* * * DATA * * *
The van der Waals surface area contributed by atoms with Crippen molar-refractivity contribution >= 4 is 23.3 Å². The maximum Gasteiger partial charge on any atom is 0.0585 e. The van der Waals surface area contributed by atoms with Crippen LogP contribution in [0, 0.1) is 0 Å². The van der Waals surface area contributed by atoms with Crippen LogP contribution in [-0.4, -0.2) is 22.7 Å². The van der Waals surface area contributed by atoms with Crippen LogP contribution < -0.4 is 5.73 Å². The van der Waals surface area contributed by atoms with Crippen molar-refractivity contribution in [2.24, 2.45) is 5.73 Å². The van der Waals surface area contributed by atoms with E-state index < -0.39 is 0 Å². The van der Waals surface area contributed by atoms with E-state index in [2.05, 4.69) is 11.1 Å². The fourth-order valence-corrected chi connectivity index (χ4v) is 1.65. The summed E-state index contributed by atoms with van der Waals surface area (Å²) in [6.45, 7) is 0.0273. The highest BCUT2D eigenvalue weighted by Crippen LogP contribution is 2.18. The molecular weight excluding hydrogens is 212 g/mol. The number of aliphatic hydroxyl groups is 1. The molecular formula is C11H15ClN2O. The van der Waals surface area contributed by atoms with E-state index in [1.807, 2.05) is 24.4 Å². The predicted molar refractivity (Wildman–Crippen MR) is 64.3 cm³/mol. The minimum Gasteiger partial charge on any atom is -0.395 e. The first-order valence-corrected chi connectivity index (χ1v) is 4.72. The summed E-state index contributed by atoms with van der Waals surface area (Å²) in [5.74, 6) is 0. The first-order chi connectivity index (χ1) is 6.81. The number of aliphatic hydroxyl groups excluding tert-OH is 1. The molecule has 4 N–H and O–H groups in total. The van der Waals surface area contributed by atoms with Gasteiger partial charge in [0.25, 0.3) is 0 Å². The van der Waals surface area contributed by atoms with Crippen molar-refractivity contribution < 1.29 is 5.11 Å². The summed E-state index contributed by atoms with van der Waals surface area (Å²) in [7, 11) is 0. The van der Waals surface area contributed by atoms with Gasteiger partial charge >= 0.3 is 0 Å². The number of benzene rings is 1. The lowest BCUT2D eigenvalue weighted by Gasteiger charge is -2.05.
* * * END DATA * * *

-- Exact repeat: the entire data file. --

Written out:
The van der Waals surface area contributed by atoms with Crippen molar-refractivity contribution >= 4 is 23.3 Å². The maximum Gasteiger partial charge on any atom is 0.0585 e. The van der Waals surface area contributed by atoms with Crippen LogP contribution in [0, 0.1) is 0 Å². The van der Waals surface area contributed by atoms with Crippen LogP contribution in [-0.4, -0.2) is 22.7 Å². The van der Waals surface area contributed by atoms with Crippen LogP contribution < -0.4 is 5.73 Å². The van der Waals surface area contributed by atoms with Crippen molar-refractivity contribution in [2.24, 2.45) is 5.73 Å². The van der Waals surface area contributed by atoms with E-state index < -0.39 is 0 Å². The van der Waals surface area contributed by atoms with E-state index in [2.05, 4.69) is 11.1 Å². The fourth-order valence-corrected chi connectivity index (χ4v) is 1.65. The summed E-state index contributed by atoms with van der Waals surface area (Å²) in [6.45, 7) is 0.0273. The highest BCUT2D eigenvalue weighted by Crippen LogP contribution is 2.18. The molecular weight excluding hydrogens is 212 g/mol. The number of aliphatic hydroxyl groups is 1. The molecular formula is C11H15ClN2O. The van der Waals surface area contributed by atoms with E-state index in [1.807, 2.05) is 24.4 Å². The predicted molar refractivity (Wildman–Crippen MR) is 64.3 cm³/mol. The minimum Gasteiger partial charge on any atom is -0.395 e. The first-order valence-corrected chi connectivity index (χ1v) is 4.72. The summed E-state index contributed by atoms with van der Waals surface area (Å²) in [5.74, 6) is 0. The first-order chi connectivity index (χ1) is 6.81. The number of aliphatic hydroxyl groups excluding tert-OH is 1. The molecule has 4 N–H and O–H groups in total. The van der Waals surface area contributed by atoms with Gasteiger partial charge in [0.25, 0.3) is 0 Å². The van der Waals surface area contributed by atoms with Crippen molar-refractivity contribution < 1.29 is 5.11 Å². The summed E-state index contributed by atoms with van der Waals surface area (Å²) in [7, 11) is 0. The van der Waals surface area contributed by atoms with Gasteiger partial charge >= 0.3 is 0 Å². The number of benzene rings is 1. The lowest BCUT2D eigenvalue weighted by Gasteiger charge is -2.05.